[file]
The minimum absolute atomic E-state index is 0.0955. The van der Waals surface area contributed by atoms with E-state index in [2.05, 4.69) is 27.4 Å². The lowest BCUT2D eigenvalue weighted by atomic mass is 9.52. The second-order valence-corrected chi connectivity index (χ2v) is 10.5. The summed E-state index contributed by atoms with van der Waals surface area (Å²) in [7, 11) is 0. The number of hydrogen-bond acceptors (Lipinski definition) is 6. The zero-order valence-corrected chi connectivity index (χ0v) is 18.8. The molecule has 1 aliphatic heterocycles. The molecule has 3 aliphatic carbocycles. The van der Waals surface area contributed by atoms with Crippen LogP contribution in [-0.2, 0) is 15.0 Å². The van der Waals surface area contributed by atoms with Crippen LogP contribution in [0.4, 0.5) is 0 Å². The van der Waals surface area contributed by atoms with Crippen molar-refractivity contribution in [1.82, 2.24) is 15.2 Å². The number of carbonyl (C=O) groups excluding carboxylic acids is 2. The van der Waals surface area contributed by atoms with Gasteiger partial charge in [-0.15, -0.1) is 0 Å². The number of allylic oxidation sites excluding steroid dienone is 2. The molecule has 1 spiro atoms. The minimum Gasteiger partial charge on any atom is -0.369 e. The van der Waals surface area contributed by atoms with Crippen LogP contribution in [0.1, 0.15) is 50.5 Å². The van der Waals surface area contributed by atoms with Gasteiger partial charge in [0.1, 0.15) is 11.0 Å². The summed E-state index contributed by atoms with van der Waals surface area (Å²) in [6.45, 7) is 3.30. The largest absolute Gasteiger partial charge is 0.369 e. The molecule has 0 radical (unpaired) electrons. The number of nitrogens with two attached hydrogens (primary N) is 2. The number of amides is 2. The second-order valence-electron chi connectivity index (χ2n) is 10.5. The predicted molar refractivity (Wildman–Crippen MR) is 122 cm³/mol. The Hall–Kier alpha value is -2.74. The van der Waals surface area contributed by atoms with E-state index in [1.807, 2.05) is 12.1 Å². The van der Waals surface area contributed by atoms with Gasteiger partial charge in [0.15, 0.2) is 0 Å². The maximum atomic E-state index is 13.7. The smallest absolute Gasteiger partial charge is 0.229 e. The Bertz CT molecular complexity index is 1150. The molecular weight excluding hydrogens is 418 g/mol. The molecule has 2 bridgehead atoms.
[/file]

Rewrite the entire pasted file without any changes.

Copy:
The minimum absolute atomic E-state index is 0.0955. The van der Waals surface area contributed by atoms with E-state index in [2.05, 4.69) is 27.4 Å². The lowest BCUT2D eigenvalue weighted by atomic mass is 9.52. The second-order valence-corrected chi connectivity index (χ2v) is 10.5. The summed E-state index contributed by atoms with van der Waals surface area (Å²) in [7, 11) is 0. The number of hydrogen-bond acceptors (Lipinski definition) is 6. The zero-order valence-corrected chi connectivity index (χ0v) is 18.8. The molecule has 1 aliphatic heterocycles. The molecule has 3 aliphatic carbocycles. The van der Waals surface area contributed by atoms with Crippen LogP contribution in [-0.2, 0) is 15.0 Å². The van der Waals surface area contributed by atoms with Crippen LogP contribution in [0.4, 0.5) is 0 Å². The van der Waals surface area contributed by atoms with Crippen molar-refractivity contribution in [1.82, 2.24) is 15.2 Å². The number of carbonyl (C=O) groups excluding carboxylic acids is 2. The van der Waals surface area contributed by atoms with Gasteiger partial charge in [-0.15, -0.1) is 0 Å². The number of allylic oxidation sites excluding steroid dienone is 2. The molecule has 1 spiro atoms. The minimum Gasteiger partial charge on any atom is -0.369 e. The van der Waals surface area contributed by atoms with Crippen LogP contribution in [0.1, 0.15) is 50.5 Å². The van der Waals surface area contributed by atoms with Gasteiger partial charge in [0.1, 0.15) is 11.0 Å². The summed E-state index contributed by atoms with van der Waals surface area (Å²) in [6.45, 7) is 3.30. The largest absolute Gasteiger partial charge is 0.369 e. The molecule has 0 radical (unpaired) electrons. The number of nitrogens with two attached hydrogens (primary N) is 2. The number of amides is 2. The second-order valence-electron chi connectivity index (χ2n) is 10.5. The predicted molar refractivity (Wildman–Crippen MR) is 122 cm³/mol. The Hall–Kier alpha value is -2.74. The van der Waals surface area contributed by atoms with E-state index in [1.807, 2.05) is 12.1 Å². The van der Waals surface area contributed by atoms with Gasteiger partial charge in [0.15, 0.2) is 0 Å². The maximum atomic E-state index is 13.7. The smallest absolute Gasteiger partial charge is 0.229 e. The Bertz CT molecular complexity index is 1150. The molecular weight excluding hydrogens is 418 g/mol. The molecule has 2 bridgehead atoms.